Keeping up with the Joneses


 I love Facebook. If I hadn’t found a way to use it for business, I’d probably be wasting way too much time on it. But with my WriteAtHome page, I get to interact with people about some of my favorite topics: grammar, writing, language, and education.

I’ve learned recently that you can spark a lively discussion by asking tricky grammar questions. The one I threw out there yesterday, in fact, produced an unprecedented response. Well, for the WriteAtHome page, anyway.

I asked the following question:

Which is correct?
A. the Jone’s house
B. the Jones’ house
C. the Jones’s house
D. the Joneses’ house

Less than 24 hours later, I had 195 responses. Most of them were answers, but some were rather clever (e.g., The Joneses? I don’t know, I can’t keep up with them). What surprised me was the near consensus on the answer. A  majority (74%) said the right answer is B–the Jones’ house.

But the answer, according to every authority I checked, is D–the Joneses’ house. Here’s how I explained it:

First, as you know, we should all hold lightly to the concept of “correctness” when it comes to language rules like this. English has no formally recognized authoritative body to make these determinations.

Second, let me clarify that the house in question is owned by the Jones family, not by a single person named Jones. I thought adding the article “the” would have made that clear since it would be odd to refer to someone as “the Jones.”

Third, I would have assumed that B would be the most common option in actual usage. The obvious preference for it in your answers supports that assumption. And because common usage is at least one way to determine “correctness,” I wouldn’t worry too much about using that option. I doubt many readers would raise an objection. Certainly only a very few would notice or have any opinion on the matter.

But, if you consider any published style guide to be authoritative, the answer is D.

Now, it is possible to use “Jones” as an attributive adjective and say “the Jones House” without any apostrophe at all. That might be how you would refer to a historic home built by someone named Jones.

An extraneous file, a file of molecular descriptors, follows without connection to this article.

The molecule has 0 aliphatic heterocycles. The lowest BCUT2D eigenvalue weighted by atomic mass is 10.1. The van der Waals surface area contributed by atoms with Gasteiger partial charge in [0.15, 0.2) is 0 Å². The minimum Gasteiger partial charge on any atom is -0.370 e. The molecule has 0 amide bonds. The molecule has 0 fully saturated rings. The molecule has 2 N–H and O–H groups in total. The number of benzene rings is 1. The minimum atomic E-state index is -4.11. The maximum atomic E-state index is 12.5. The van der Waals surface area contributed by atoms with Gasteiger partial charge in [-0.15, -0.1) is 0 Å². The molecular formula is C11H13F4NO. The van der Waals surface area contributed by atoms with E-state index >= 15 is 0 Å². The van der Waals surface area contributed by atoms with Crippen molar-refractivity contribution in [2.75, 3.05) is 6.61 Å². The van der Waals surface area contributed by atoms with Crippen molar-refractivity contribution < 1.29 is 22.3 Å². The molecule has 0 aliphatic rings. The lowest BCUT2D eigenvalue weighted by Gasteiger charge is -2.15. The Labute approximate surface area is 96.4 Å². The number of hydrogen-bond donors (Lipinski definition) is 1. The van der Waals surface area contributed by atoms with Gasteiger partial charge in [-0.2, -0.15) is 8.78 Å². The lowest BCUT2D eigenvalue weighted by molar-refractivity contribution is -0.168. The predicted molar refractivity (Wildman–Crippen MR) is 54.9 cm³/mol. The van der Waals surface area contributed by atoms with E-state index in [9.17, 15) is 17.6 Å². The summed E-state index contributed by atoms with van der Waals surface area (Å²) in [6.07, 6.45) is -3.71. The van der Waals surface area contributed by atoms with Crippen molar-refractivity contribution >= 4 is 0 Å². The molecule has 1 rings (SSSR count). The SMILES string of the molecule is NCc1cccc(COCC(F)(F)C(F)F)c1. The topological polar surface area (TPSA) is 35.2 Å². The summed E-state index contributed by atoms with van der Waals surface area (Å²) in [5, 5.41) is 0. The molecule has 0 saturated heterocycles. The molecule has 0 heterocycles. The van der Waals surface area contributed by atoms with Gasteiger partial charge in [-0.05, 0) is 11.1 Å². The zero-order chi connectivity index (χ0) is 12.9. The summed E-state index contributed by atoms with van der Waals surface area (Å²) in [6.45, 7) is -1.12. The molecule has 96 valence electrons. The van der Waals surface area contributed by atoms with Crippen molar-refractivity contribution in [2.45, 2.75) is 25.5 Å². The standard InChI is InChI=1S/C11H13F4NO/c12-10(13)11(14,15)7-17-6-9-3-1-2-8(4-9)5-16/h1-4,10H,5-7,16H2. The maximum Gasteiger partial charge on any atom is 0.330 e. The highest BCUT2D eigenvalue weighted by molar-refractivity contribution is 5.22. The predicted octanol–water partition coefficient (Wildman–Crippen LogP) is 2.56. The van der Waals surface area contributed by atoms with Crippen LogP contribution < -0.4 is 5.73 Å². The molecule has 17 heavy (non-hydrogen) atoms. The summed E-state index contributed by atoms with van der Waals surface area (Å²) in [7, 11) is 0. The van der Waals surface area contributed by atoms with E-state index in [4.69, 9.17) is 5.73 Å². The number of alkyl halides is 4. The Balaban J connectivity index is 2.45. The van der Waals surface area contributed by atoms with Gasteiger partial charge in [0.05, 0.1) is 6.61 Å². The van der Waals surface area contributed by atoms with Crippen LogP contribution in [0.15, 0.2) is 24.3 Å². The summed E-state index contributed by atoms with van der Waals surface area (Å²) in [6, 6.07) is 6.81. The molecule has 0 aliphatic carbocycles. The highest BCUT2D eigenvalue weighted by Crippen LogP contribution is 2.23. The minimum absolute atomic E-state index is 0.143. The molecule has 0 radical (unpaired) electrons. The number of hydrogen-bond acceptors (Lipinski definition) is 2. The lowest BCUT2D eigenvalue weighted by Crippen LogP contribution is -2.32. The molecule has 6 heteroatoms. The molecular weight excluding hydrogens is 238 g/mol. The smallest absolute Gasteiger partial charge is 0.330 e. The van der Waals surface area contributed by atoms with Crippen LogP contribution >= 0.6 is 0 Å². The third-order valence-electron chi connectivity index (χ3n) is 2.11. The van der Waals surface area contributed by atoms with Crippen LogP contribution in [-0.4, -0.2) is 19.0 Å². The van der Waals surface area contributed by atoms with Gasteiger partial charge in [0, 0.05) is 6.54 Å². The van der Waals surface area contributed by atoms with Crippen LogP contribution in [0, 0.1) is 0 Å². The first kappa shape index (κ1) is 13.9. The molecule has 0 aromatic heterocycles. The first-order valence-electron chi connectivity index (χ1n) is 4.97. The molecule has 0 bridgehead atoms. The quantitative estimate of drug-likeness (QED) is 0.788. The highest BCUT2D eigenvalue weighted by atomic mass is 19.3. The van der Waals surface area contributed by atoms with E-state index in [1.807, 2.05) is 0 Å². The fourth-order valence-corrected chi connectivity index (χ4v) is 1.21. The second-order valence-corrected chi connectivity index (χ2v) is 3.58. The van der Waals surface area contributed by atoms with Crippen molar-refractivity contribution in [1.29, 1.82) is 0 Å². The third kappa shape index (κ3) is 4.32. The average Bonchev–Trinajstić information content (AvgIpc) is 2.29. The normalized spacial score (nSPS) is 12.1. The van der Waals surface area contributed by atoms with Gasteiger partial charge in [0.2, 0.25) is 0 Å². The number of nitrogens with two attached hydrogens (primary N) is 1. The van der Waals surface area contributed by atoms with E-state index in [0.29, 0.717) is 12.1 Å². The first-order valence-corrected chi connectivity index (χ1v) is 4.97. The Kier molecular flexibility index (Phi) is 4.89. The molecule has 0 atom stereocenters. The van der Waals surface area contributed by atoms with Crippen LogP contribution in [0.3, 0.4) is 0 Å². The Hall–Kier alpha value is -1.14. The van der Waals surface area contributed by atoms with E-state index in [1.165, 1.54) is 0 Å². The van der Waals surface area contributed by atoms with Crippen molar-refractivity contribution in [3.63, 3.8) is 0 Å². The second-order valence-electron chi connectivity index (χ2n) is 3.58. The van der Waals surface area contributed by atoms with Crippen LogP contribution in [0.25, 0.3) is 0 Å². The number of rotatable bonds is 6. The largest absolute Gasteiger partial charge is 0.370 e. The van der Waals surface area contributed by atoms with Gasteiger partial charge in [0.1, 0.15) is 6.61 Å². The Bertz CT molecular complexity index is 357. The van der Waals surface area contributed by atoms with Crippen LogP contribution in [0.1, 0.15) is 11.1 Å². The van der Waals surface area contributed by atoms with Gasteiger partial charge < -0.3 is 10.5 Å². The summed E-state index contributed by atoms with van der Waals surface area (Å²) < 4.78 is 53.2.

But if you know people named Jones and you are going to their house for a party, you would want to use the plural possessive. That’s what we typically mean–the house belonging to the Jones family.

So, we need the PLURAL of Jones, and the only option above that includes the plural of Jones is D. According to every style guide, you make a proper name ending in s plural by adding es: Thomases, Evanses, Williamses, and Joneses

And, to make a plural ending in s possessive, you add an apostrophe to the right of the s: Joneses’

I’ve since had a couple protests. That’s fine. I’ve talked enough here about my skepticism over the concept of correct grammar. There are plenty of folks who will write and speak they way they like regardless of rules. Others think only the masses have ultimate authority — what is correct is how people actually speak and write, and no style guide or dictionary trumps common usage.

I’m fine with either position. English is a democratic language. No one can force you to accept any rules of usage if you don’t like them.

But if you give any credence at all to the concept of grammar correctness, you have to accept my answer. I checked with the Chicago Manual of Style, the Associated Press Stylebook, the Modern Language Association Handbook, and Fowler’s Modern English Usage. They don’t all agree on everything, but they all agree that names ending in s are pluralized by adding es and that a plural noun ending in s is made possessive by adding an apostrophe to the right of the final s.

You don’t have to like it. You don’t have to use it. Really, you don’t. I don’t care at all if you prefer to visit the Jones’ house. Hardly anybody will. But if you want to disagree that “Joneses'” is correct, you’ll have to find some authority that backs you up. And, well, good luck with that.


I bet you are just itching to say something. Good news! You can do that. Use the reply section below. Let’s talk it over.

About the Author

Brian WaskoBrian is the founder and president of One of his passions is to teach young people how to write better.View all posts by Brian Wasko

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